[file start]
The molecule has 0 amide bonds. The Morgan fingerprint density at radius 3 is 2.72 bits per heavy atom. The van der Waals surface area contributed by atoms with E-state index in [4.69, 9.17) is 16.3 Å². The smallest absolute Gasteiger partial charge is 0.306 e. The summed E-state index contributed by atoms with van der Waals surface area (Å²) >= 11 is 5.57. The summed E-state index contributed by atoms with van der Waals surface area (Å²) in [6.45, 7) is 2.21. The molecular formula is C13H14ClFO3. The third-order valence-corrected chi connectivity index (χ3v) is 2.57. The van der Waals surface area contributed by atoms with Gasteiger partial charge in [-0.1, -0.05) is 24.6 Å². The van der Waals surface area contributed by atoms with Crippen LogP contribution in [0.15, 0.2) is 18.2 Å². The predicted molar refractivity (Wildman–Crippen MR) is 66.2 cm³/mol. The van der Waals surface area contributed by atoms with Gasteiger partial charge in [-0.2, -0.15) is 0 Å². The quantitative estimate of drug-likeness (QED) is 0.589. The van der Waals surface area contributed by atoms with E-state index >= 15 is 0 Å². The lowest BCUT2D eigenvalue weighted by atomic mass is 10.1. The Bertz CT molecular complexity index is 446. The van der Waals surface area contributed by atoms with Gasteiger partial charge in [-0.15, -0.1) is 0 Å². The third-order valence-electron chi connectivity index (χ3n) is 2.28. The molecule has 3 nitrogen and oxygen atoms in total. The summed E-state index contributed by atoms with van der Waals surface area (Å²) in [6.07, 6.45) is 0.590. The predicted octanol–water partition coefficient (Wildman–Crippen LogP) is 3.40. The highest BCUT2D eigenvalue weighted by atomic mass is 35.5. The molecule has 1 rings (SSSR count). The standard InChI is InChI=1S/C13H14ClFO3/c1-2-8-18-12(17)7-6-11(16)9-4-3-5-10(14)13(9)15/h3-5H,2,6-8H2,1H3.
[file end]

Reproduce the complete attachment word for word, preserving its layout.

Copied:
The molecule has 0 amide bonds. The Morgan fingerprint density at radius 3 is 2.72 bits per heavy atom. The van der Waals surface area contributed by atoms with E-state index in [4.69, 9.17) is 16.3 Å². The smallest absolute Gasteiger partial charge is 0.306 e. The summed E-state index contributed by atoms with van der Waals surface area (Å²) >= 11 is 5.57. The summed E-state index contributed by atoms with van der Waals surface area (Å²) in [6.45, 7) is 2.21. The molecular formula is C13H14ClFO3. The third-order valence-corrected chi connectivity index (χ3v) is 2.57. The van der Waals surface area contributed by atoms with Gasteiger partial charge in [-0.1, -0.05) is 24.6 Å². The van der Waals surface area contributed by atoms with Crippen LogP contribution in [0.15, 0.2) is 18.2 Å². The predicted molar refractivity (Wildman–Crippen MR) is 66.2 cm³/mol. The van der Waals surface area contributed by atoms with Gasteiger partial charge in [-0.2, -0.15) is 0 Å². The quantitative estimate of drug-likeness (QED) is 0.589. The van der Waals surface area contributed by atoms with E-state index >= 15 is 0 Å². The lowest BCUT2D eigenvalue weighted by atomic mass is 10.1. The Bertz CT molecular complexity index is 446. The van der Waals surface area contributed by atoms with Gasteiger partial charge in [-0.15, -0.1) is 0 Å². The third-order valence-electron chi connectivity index (χ3n) is 2.28. The molecule has 3 nitrogen and oxygen atoms in total. The summed E-state index contributed by atoms with van der Waals surface area (Å²) in [6.07, 6.45) is 0.590. The predicted octanol–water partition coefficient (Wildman–Crippen LogP) is 3.40. The highest BCUT2D eigenvalue weighted by atomic mass is 35.5. The molecule has 1 rings (SSSR count). The standard InChI is InChI=1S/C13H14ClFO3/c1-2-8-18-12(17)7-6-11(16)9-4-3-5-10(14)13(9)15/h3-5H,2,6-8H2,1H3.